blood vessel that is being disrupted

Bladder Cancer and Blood Clots (Thromboembolism)

Bladder cancer develops when cells inside the bladder (often in the lining) become cancerous and start growing in an uncontrolled manner. The bladder is a hollow, flexible organ that is part of the body’s natural filtering system. This system, which also includes the kidneys, urethra, and ureters, filters impurities and extra water from the blood to produce urine.1

Bladder cancer represents 4.7% of all new cancer cases in the U.S. It affects men more than women and older people more than younger.2

Blood disorders in bladder cancer


One of the most common initial signs of bladder cancer is noticeable blood in the urine. In fact, about 85% of patients with newly diagnosed bladder cancer have visible blood in their urine. The rest have blood that is detectible through microscopic testing. Additionally, bleeding can be extreme in patients with bladder cancer both during and after surgery.3


Research also shows that clotting is a common and dangerous symptom of bladder cancer – both of the disease and as a side effect of treatment. Overall, about 2% of bladder cancer patients will have a blood clot at some point during their disease. That is a rate 5 times higher than in the general population.3

The highest risk occurs during the first six months after diagnosis. When people are diagnosed with late-stage, or metastatic disease, the risk of having a clot is as high as 15.3% during the first six months after diagnosis.3

Clotting linked with bladder cancer treatment

People undergoing treatment for bladder cancer are also more at risk for clots, as well. For example, after bladder cancer surgery, the chance of experiencing a clot doubles. This is a stark contrast to people who’ve had surgery for other cancers like breast or lung cancer, where the risk of clotting decreases. Additionally, people taking chemotherapy have a 3.3% to 21% chance of developing a clot, depending on the therapy regimen and other risk factors.3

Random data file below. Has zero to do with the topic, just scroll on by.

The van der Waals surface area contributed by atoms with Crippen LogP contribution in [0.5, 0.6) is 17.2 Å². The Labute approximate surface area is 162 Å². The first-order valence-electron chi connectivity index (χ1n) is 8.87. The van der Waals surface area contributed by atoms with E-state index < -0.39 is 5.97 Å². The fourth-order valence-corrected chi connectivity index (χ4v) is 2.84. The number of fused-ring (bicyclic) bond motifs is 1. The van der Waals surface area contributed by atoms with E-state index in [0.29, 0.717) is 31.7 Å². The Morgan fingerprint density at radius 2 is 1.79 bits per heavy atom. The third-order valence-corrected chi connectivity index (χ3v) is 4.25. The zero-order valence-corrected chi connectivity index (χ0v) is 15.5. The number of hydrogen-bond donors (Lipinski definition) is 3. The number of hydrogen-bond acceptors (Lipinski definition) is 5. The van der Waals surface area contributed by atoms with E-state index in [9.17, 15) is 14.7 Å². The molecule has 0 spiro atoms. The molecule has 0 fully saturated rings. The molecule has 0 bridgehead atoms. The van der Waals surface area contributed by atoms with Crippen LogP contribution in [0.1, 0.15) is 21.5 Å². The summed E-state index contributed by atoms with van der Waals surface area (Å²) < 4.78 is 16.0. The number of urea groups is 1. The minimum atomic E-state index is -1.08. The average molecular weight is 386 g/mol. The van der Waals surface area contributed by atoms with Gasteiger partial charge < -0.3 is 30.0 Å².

Symptoms of blood clots

The most frequently experienced blood clots for people with bladder cancer occur in the legs and lungs.4,5

Common symptoms of clots in the lungs (pulmonary embolism) include:

  • Shortness of breath
  • Chest pain
  • Cough

Common symptoms of clots in the legs (deep vein thrombosis) include:

  • Pain or cramping in the leg
  • Red or discolored skin on the leg
  • A feeling of warmth in the affected leg

Preventive therapy for clots

Because of the documented risks of clotting, the recommended care guidelines include using medications that prevent clotting for people hospitalized with bladder cancer who are not prone to bleeding.

For surgical procedures, recommendations vary, depending on the severity of the procedure. For minor surgeries, getting patients up and walking can help prevent clots. For more extensive surgeries, current guidelines call for the use of anti-clotting medications before surgery and for 4 weeks afterward.

Researchers and doctors note the importance of these preventive measures, since 20% of clots can be fatal in bladder cancer patients.3

The connection between bladder cancer and blood clots

Scientists have learned that some of the key molecular pathways that lead to bladder cancer also create disruptions in blood clotting. This helps explain why both clotting and bleeding can accompany the same underlying disease. In fact, the molecular changes that underlie these disruptions can be used to diagnose bladder cancer, and some are currently targets for therapy.3

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This article represents the opinions, thoughts, and experiences of the author; none of this content has been paid for by any advertiser. The team does not recommend or endorse any products or treatments discussed herein. Learn more about how we maintain editorial integrity here.

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